There are three more people to meet. These people came neither by chance nor by design – or perhaps more accurately, by a combination of the two. What I’m getting at is that these three came because Dampier Cay was where it was, and they had reason to believe they might encounter something there, something most people take great measures to avoid.
“It's brilliant; I loved every page of it. It has a lovely lightness, the words and characters, and it manages always to be funny and real.”
“Lovely and amazing …. A stylistic tour de force; readers will be — yes — blown away. Galveston is a novel of great compassion; Quarrington does a knockout job of conveying to us the importance of every human breath.”
—Quill & Quire
“Paul Quarrington takes readers into the eye of a storm.”
—The Ottawa Citizen
“Buy Galveston right now, but save it for a rainy day–a really rainy day. Paul Quarrington’s ninth novel (and one of his best) is a terrific, brilliant, near-perfect piece of vacation reading for that inevitable low in every holiday when black clouds gather, the sky turns to thunder, plans fall apart and a paper world is preferable to the real one. Galveston will keep you engrossed page by page until daylight fades, the power goes out or a bottle of wine gets the better of you….”
—T.F. Rigelhof, The Globe and Mail
“His characters are drawn just to the edge of believability and treated with wry humour and dry wit…. Quarrington expertly creates extraordinarily visual imagery of storms and approaching hurricane, and effortlessly weaves the weather around the turbulent lives of his characters.”
—The Calgary Herald, Sarah Deveau, 15 May 2004
“Quarrington has a dark side…in Galveston, the darkness is more apparent than ever. So while there are times when the catastrophe does get laid on a bit thick, Quarrington, who invariably writes about misfits, writes about them wonderfully here. He lets his characters voice all their screwy and occasionally bang-on pronouncements on fate, luck, regret, loss and God’s silence…. Everyone talks about the weather, another old saying goes, but no one does anything about it. Well, Quarrington has: he’s written an engaging and intelligent novel about it. Put this on the back cover of the next edition: reading Galveston is more fun than watching the Weather Channel.”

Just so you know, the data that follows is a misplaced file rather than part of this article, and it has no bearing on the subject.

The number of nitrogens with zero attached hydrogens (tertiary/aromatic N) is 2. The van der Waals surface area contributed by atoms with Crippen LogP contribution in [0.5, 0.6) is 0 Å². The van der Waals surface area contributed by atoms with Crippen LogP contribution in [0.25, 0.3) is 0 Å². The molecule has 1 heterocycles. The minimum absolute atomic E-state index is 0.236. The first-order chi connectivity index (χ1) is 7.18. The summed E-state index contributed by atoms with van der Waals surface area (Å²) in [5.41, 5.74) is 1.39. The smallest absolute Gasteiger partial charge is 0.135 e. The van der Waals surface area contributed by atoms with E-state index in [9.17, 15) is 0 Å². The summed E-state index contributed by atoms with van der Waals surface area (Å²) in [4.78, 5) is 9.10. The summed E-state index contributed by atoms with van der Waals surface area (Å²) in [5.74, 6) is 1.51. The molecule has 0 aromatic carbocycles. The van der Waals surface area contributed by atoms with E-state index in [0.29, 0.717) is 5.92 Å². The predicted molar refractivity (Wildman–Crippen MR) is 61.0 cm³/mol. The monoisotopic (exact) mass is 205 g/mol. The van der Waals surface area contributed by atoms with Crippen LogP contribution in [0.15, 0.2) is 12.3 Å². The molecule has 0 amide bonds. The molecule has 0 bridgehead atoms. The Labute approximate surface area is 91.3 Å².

—The Montreal Gazette, Joel Yanofsky, 15 May 04
“In a startling tour de force of comedy, tragedy and wry observations on the nature of loss, guilt and sorrow, Quarrington’s tale delivers a wallop like a gale-force wind. Loose as a fable but taut as the need to survive, Galveston is a rollicking depiction of man versus the cyclone within…. Quarrington…writes cinematically and the tension evokes the harrowing noir of Key Largo or the explosive ride of Twister. The magnitude of deadly force fills the pages and reading it becomes a storm watch itself.”
—The Citizen’s Weekly, Richard Wagamese, 16 May 2004
“But throughout all of Canadian literature, there remains one constant truth: There’s odd, and then there’s Paul Quarrington odd.”
—Corey Redekop, Winnipeg Free Press, 16 May 2004
“His lean, masterful prose is slicked with irony and can raise a smile.”
—Rebecca Wigod, The Vancouver Sun, 9 June 2004
“Paul Quarrinton’s sense of humour definitely lies on the quirky, even bizarre, side of life…. Galveston’s humour is a veil over the astonishing grief that human beings can endure. Quarrington makes you laugh, but also slams you in the solar plexus.”
—Candace Fertile, Times Colonist, 20 June 2004
"A terrific novel, as impressive for its compassionate inquiry into the psychology of obsession as for its remarkable narrative urgency."
Praise for The Spirit Cabinet:
“No one gives humanity to life’s oddballs as well and as sensitively as Paul Quarrington.”
Other titles by Paul Quarrington
Cigar Box Banjo
Notes on Music and Life
Modern Classics Not Wanted On the Voyage
Memories of Magical Waters
From the Far Side of the River
Chest-Deep in Little Fishes and Big Ideas
The Boy on the Back of the Turtle
Seeking God, Quince Marmalade, and the Fabled Albatross on Darwin's Islands
Fishing with My Old Guy
The Spirit Cabinet
Boy on the Back of the Turtle
Seeking God, Quince Marmalade and the Fabled Albatross on Darwin's Islands